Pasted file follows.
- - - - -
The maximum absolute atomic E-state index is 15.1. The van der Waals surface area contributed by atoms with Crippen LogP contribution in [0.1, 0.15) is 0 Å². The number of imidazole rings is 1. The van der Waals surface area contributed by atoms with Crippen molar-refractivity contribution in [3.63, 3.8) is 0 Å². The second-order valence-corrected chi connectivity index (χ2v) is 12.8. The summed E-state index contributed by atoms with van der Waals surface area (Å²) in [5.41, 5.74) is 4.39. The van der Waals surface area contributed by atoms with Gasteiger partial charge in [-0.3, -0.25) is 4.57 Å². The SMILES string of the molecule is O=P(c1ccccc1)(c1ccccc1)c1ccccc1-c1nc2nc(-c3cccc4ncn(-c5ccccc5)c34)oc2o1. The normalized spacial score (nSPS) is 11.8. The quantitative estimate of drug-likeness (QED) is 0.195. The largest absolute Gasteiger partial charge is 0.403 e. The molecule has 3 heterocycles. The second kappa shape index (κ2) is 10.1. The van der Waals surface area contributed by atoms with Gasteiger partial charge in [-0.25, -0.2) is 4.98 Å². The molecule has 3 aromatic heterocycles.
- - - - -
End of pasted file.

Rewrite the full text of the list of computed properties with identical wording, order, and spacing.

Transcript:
The maximum absolute atomic E-state index is 15.1. The van der Waals surface area contributed by atoms with Crippen LogP contribution in [0.1, 0.15) is 0 Å². The number of imidazole rings is 1. The van der Waals surface area contributed by atoms with Crippen molar-refractivity contribution in [3.63, 3.8) is 0 Å². The second-order valence-corrected chi connectivity index (χ2v) is 12.8. The summed E-state index contributed by atoms with van der Waals surface area (Å²) in [5.41, 5.74) is 4.39. The van der Waals surface area contributed by atoms with Gasteiger partial charge in [-0.3, -0.25) is 4.57 Å². The SMILES string of the molecule is O=P(c1ccccc1)(c1ccccc1)c1ccccc1-c1nc2nc(-c3cccc4ncn(-c5ccccc5)c34)oc2o1. The normalized spacial score (nSPS) is 11.8. The quantitative estimate of drug-likeness (QED) is 0.195. The largest absolute Gasteiger partial charge is 0.403 e. The molecule has 3 heterocycles. The second kappa shape index (κ2) is 10.1. The van der Waals surface area contributed by atoms with Gasteiger partial charge in [-0.25, -0.2) is 4.98 Å². The molecule has 3 aromatic heterocycles.